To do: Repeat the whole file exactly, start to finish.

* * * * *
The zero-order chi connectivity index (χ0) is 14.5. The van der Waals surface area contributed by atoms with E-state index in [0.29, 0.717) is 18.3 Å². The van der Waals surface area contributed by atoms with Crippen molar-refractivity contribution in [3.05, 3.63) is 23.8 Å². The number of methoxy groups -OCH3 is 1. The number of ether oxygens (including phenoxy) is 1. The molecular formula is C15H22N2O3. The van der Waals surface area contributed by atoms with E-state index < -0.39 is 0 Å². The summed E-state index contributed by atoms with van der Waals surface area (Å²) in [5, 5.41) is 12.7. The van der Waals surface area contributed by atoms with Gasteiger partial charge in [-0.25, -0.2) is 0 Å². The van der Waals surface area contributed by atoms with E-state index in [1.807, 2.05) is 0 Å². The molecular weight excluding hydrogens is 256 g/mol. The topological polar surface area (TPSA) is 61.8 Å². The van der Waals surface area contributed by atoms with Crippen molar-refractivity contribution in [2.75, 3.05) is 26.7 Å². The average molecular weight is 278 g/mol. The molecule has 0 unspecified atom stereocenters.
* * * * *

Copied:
The zero-order chi connectivity index (χ0) is 14.5. The van der Waals surface area contributed by atoms with E-state index in [0.29, 0.717) is 18.3 Å². The van der Waals surface area contributed by atoms with Crippen molar-refractivity contribution in [3.05, 3.63) is 23.8 Å². The number of methoxy groups -OCH3 is 1. The number of ether oxygens (including phenoxy) is 1. The molecular formula is C15H22N2O3. The van der Waals surface area contributed by atoms with E-state index < -0.39 is 0 Å². The summed E-state index contributed by atoms with van der Waals surface area (Å²) in [5, 5.41) is 12.7. The van der Waals surface area contributed by atoms with Gasteiger partial charge in [-0.25, -0.2) is 0 Å². The van der Waals surface area contributed by atoms with E-state index in [1.807, 2.05) is 0 Å². The molecular weight excluding hydrogens is 256 g/mol. The topological polar surface area (TPSA) is 61.8 Å². The van der Waals surface area contributed by atoms with Crippen molar-refractivity contribution in [2.75, 3.05) is 26.7 Å². The average molecular weight is 278 g/mol. The molecule has 0 unspecified atom stereocenters.